Their Omakase menu is the most reasonable on the list, ranging from $125 to $160 per person. The small bites might progress to something like torched baby barracuda, and then nigiri topped with sweet shrimp or the shimmery silver-skinned kohada with a rich and tart flavour. Their buckwheat ice cream is the perfect end to the light meal, rounding off the flavours in perfect harmony.
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Shibumi’s kappo-style cuisine is an intimate way to experience the expertise of the chef at hand. Directly translated it means “cut and cook” – emphasising the freshness of the preparation. Shibumi only has a few seats available, so you’d have to book way in advance to be privy to the chef’s sushi mastery. The setting is intended to be casual and informal, to welcome conversation and a relaxed dining experience.
The small plates are stunningly curated, served in traditional and dainty ceramic with hues of white and royal blue – contrasting with the neutrality of colour in the food and resulting in an eye-catching creation that draws you in to taste the morsels of ocean flavours.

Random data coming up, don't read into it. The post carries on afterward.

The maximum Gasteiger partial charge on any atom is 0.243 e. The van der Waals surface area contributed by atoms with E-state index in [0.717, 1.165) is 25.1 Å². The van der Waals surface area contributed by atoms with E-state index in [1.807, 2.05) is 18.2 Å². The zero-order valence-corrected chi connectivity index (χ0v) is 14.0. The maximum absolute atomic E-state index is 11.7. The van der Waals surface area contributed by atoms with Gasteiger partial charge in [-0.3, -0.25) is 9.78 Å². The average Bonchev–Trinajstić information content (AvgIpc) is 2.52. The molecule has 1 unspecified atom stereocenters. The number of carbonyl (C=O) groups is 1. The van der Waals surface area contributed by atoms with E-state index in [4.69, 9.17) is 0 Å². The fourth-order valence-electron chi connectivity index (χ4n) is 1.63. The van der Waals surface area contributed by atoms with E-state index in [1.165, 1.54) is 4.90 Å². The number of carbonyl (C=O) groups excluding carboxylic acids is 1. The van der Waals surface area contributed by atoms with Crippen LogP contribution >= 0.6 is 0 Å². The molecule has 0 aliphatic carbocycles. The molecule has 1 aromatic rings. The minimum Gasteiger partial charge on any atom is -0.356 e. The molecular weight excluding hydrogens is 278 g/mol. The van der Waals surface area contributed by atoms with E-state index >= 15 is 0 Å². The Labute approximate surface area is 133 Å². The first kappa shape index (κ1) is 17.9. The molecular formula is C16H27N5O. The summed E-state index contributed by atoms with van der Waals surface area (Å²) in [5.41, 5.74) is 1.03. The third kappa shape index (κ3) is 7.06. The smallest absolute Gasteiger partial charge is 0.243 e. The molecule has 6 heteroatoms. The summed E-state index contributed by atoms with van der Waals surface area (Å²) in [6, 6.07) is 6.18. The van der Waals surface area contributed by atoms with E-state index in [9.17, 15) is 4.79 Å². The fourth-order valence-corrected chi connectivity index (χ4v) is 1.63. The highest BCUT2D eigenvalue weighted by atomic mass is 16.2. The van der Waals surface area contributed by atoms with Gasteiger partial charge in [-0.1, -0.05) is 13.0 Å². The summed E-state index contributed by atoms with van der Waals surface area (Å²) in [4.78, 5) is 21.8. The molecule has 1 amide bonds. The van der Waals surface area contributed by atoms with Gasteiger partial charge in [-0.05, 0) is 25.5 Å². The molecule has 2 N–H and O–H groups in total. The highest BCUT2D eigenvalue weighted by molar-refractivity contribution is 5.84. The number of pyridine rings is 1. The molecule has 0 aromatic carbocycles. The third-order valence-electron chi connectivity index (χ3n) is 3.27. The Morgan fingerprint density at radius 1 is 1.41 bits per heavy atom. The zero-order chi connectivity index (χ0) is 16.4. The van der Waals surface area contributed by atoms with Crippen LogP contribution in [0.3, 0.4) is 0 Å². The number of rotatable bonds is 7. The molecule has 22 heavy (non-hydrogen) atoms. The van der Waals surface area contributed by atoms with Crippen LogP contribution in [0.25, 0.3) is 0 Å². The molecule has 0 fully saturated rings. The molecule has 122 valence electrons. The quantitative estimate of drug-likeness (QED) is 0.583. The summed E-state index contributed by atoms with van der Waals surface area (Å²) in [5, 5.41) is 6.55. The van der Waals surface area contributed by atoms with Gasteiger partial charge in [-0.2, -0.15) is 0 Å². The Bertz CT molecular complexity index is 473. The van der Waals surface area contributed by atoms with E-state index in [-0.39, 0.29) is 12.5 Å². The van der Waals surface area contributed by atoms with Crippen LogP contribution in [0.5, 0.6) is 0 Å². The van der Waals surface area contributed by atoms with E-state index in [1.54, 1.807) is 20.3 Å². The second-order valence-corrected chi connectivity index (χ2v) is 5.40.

Their menu is currently in celebration of century-old Japanese cuisine – where you’ll find dishes dating back to the 1700s. A chrysanthemum tofu soup with plum was featured on their winter menu. The silken tofu was cut with precision and flared outward to take on the shape of a blooming flower. Their spring menu is currently featuring a rare mochi called “Kuzu Sakura Mochi”, made in house daily. Its translucent flesh reveals a stuffing of smooth white bean paste and salted cherry blossom, an absolute must-try for attendees. This tasting menu usually ranges in price from $95-$195.
If you’re lucky enough to be experiencing the wondrous joys of Los Angeles restaurants, Japanese cuisine should be at the top of your list of essential places to try. As long as you book weeks (or months) in advance, you’ll have an unforgettable experience.